• Required resources and scheduling of workshops.
• Identification of available information.
• Definition of the unit of analysis.
• Clear articulation of company objectives for the process.
Workshop participants should include both technical and commercial functions (e.g. research,
development, manufacturing, marketing, finance). Continuity of participation is desirable, at
least for a core set of participants. Establishing the objectives for the process is important, as a
means for judging success, together with ensuring that the focus of the process is appropriate.
Co-ordination is a key element of the TRM start-up process, with the need to ensure that the
process is continually aligned with company needs (co-ordination points are included between
each step - see Fig. 3), as the results from each workshop cannot always be predicted in advance.
Reflection and discussion of workshop outputs is sensible prior to starting the next workshop.
For this purpose, the setting up of a 'steering group' is recommended to co-ordinate the process.
Workshop 1: Market
This workshop aims to establish a set of prioritised market and business drivers for the future,
reflecting external and internal factors. The 'performance dimensions' which drive product
development within the business are considered first (e.g. speed, weight, reliability, aesthetics).
Then market and business drivers are identified - a 'level up' from the performance dimensions
(i.e. customer and business motivation), grouped and prioritised.
Fig. 4 - The 'performance envelope' is dictated by a trade-off between
market pull (requirements) and technology push (capabilities)
Starting with performance dimensions is helpful, as these relate directly to the product, and can
usually be readily identified. Also, product performance is a fundamental factor that can be used
to link the market drivers to technological capability - see Fig. 4.
Workshop 2: Product
This workshop aims to establish a set of 'product feature concepts' which could satisfy the drivers
identified in Workshop 1 - a 'level down' from the performance dimensions. The market /
business drivers and product feature concepts together define a simple grid which can be used to
investigate the relationship between features and drivers (see Fig. 5). The product feature
concepts are grouped and their impact ranked for each market and business driver, and
alternative product strategies considered (in response to combinations of market and business
Business / Market drivers
Fig. 5 - Analysis grids
Workshop 3: Technology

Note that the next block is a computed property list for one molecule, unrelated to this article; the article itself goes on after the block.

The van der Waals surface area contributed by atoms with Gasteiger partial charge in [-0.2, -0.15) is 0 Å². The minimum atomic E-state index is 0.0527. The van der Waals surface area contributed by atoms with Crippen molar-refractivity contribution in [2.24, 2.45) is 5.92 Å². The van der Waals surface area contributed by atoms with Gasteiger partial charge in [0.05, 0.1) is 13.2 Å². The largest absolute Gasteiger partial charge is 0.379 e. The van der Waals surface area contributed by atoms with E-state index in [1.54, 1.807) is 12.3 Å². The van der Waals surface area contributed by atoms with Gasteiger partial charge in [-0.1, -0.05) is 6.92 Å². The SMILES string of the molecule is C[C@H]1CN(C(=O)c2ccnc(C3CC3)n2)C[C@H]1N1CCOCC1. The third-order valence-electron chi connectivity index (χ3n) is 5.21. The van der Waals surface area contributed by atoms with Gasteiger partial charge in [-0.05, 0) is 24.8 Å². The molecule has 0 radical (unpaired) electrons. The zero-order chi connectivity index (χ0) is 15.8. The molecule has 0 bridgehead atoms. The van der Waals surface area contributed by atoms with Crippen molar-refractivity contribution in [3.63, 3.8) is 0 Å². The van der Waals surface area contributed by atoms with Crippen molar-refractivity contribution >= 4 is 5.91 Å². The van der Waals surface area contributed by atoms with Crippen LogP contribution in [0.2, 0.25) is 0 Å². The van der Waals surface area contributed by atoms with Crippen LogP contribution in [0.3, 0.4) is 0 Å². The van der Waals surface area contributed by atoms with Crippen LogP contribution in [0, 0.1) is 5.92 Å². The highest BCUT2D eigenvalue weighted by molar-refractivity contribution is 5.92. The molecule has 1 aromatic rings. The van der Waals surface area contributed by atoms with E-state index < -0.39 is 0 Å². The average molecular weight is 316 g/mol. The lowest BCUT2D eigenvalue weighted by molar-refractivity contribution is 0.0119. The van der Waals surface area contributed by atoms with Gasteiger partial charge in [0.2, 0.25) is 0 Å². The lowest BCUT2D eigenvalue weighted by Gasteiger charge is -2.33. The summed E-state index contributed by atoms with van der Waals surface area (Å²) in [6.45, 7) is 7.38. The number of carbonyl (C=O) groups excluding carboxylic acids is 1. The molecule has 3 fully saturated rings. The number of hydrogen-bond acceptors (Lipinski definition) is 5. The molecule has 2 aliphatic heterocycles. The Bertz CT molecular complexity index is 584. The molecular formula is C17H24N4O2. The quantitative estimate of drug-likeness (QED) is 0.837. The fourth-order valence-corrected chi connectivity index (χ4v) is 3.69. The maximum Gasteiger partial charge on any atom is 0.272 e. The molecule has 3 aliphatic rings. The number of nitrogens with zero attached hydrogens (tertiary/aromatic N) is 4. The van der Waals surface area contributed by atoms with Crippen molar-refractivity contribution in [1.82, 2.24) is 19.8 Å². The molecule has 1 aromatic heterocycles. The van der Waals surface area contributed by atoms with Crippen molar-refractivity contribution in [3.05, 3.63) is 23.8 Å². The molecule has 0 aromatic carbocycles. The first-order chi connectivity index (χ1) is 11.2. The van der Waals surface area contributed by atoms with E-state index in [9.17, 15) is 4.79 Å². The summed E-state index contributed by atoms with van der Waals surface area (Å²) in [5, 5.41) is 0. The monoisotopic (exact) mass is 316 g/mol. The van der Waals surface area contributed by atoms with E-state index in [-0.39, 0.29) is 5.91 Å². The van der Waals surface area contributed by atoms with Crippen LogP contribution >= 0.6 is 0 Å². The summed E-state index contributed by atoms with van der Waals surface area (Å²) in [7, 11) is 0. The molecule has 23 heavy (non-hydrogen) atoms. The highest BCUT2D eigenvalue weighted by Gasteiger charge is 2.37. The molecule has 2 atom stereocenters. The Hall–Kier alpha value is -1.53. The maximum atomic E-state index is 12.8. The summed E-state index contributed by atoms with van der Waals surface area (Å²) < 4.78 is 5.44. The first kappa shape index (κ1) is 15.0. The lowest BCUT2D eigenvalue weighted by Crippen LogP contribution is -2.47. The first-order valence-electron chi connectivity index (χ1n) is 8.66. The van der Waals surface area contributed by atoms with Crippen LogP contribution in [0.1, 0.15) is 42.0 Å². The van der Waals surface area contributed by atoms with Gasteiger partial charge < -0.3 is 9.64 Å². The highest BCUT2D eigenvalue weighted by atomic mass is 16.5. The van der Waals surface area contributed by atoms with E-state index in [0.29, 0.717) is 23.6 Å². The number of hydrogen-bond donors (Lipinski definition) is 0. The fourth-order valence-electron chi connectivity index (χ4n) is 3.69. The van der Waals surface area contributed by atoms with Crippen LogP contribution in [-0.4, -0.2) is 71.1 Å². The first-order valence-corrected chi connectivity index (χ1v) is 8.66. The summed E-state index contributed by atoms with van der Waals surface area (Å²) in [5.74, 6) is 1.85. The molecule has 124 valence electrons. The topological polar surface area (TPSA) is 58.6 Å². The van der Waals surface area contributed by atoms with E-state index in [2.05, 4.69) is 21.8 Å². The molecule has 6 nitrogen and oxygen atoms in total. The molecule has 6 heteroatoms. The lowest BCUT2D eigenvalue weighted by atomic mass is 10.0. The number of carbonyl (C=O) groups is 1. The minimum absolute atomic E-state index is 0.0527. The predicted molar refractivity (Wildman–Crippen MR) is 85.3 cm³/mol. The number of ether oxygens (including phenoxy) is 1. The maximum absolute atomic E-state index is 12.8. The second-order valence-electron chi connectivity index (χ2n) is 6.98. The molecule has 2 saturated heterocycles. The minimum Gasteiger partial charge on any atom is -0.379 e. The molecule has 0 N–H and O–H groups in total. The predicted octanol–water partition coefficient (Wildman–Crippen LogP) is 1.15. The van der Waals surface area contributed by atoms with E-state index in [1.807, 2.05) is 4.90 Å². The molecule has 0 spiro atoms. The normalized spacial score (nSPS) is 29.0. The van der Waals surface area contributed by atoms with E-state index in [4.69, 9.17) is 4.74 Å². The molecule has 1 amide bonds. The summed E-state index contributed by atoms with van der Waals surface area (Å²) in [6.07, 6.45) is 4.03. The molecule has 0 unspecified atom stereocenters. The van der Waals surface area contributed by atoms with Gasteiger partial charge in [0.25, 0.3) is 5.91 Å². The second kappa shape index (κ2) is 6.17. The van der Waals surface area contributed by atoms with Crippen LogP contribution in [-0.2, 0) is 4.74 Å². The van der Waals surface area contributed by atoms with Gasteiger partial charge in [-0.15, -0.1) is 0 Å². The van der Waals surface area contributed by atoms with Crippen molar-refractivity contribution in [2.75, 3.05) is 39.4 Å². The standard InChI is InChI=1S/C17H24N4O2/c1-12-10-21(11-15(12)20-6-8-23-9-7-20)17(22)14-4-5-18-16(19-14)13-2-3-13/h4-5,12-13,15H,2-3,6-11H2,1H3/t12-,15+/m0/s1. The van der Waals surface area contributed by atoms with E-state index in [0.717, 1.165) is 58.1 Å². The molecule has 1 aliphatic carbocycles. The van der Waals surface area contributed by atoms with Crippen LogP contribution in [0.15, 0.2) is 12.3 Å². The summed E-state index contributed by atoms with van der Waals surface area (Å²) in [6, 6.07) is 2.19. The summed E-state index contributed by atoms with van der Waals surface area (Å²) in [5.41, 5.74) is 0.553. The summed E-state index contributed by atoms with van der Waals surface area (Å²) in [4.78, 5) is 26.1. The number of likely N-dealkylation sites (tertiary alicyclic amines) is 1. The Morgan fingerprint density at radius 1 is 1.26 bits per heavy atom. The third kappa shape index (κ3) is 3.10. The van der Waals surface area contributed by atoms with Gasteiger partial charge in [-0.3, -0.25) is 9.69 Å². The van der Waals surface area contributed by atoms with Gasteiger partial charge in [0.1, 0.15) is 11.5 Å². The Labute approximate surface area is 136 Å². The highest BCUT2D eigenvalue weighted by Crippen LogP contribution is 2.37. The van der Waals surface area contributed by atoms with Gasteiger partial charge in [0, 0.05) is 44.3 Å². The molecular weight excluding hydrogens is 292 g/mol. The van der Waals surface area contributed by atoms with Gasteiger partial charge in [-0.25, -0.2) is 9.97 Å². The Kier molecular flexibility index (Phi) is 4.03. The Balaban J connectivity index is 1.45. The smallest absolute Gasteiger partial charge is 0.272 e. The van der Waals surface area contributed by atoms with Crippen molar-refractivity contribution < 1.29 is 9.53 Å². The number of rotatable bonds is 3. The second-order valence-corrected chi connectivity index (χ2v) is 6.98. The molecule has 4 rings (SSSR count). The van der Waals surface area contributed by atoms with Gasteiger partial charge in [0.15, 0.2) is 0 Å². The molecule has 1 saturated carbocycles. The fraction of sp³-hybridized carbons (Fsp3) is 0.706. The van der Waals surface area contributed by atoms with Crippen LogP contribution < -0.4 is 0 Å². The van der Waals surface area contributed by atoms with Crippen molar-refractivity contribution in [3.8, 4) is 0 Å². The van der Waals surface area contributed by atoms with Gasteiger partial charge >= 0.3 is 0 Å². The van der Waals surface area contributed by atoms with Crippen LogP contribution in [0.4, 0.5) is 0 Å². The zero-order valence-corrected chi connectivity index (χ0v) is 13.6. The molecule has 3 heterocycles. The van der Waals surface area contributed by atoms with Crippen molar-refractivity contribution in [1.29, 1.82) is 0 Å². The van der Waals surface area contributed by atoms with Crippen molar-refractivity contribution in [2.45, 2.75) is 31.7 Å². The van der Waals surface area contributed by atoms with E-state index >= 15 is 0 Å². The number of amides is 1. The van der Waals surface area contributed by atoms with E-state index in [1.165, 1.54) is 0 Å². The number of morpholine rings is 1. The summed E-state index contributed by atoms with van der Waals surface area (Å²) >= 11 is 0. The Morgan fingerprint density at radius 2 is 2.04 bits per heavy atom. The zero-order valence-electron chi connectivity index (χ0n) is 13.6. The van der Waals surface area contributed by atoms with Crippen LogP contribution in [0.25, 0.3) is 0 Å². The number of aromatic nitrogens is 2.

This workshop aims to identify possible technological solutions that could deliver the desired
product features. These solutions are grouped into technical areas (or 'routes'), which taken with
the product features defined in Workshop 2, define a second analysis grid (see Fig. 5). This links
directly to the market-product grid described in Section 2.5 (the use of inter-linking grids is
based on concepts proposed by de Wet, 1996). The impact of the technology areas on the desired
product features is then ranked. The two analysis grids link together, and provide a means of
relating the impact of technology to product features and market / business drivers, connecting
the various levels of the roadmap.
Workshop 4: Roadmapping
Workshops 1-3 enable a simple framework for linking the three levels of the roadmap to be
developed, together with a 'language' for supporting the construction of the roadmap (i.e. the
categories that define the analysis grids - see Fig. 5). Attempting to develop a roadmap without
the structure that is provided by the analysis grids is difficult. Workshop 4 draws the marketing
and technology strands together to produce the first roadmap. The format of the TRM is defined,
in terms of time scales, levels, and product strategy (e.g. platforms). Key milestones are
identified, product evolution plotted, and technological programmes identified, together with
linkages between the roadmap levels, bearing in mind the prioritised market drivers, high impact
product features, and most attractive technological solutions.
Implementation issues are considered at the end of the TRM start-up process, in terms of
identifying gaps in market, product and technology knowledge, together with assessing how best
to implement a complete roadmapping process in the company. The process should be
appropriate to the particular company context, in terms of needs and circumstances. Success
factors and barriers to success are considered, and 'next steps' identified.
5. Application results
To assess the effectiveness of each application and in order to improve the process, the success
of the process is reviewed at the end of Workshop 4 and after six months.